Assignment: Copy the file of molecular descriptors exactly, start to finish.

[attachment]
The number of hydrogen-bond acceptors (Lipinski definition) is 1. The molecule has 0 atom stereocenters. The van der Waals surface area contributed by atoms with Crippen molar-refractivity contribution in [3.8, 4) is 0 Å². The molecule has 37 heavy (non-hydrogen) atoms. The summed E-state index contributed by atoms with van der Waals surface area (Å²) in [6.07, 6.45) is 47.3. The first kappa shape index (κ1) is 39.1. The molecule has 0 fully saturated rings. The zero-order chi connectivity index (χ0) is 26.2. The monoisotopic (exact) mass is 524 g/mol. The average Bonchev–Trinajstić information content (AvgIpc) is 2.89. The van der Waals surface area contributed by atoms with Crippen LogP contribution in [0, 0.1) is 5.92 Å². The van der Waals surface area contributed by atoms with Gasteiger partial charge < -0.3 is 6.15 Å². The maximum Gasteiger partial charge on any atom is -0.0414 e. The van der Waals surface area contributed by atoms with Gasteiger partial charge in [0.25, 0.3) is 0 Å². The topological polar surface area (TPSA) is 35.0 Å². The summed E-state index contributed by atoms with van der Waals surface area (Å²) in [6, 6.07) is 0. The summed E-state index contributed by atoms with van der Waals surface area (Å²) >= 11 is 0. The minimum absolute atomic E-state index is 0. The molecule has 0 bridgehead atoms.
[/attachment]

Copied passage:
The number of hydrogen-bond acceptors (Lipinski definition) is 1. The molecule has 0 atom stereocenters. The van der Waals surface area contributed by atoms with Crippen molar-refractivity contribution in [3.8, 4) is 0 Å². The molecule has 37 heavy (non-hydrogen) atoms. The summed E-state index contributed by atoms with van der Waals surface area (Å²) in [6.07, 6.45) is 47.3. The first kappa shape index (κ1) is 39.1. The molecule has 0 fully saturated rings. The zero-order chi connectivity index (χ0) is 26.2. The monoisotopic (exact) mass is 524 g/mol. The average Bonchev–Trinajstić information content (AvgIpc) is 2.89. The van der Waals surface area contributed by atoms with Crippen LogP contribution in [0, 0.1) is 5.92 Å². The van der Waals surface area contributed by atoms with Gasteiger partial charge < -0.3 is 6.15 Å². The maximum Gasteiger partial charge on any atom is -0.0414 e. The van der Waals surface area contributed by atoms with Gasteiger partial charge in [0.25, 0.3) is 0 Å². The topological polar surface area (TPSA) is 35.0 Å². The summed E-state index contributed by atoms with van der Waals surface area (Å²) in [6, 6.07) is 0. The summed E-state index contributed by atoms with van der Waals surface area (Å²) >= 11 is 0. The minimum absolute atomic E-state index is 0. The molecule has 0 bridgehead atoms.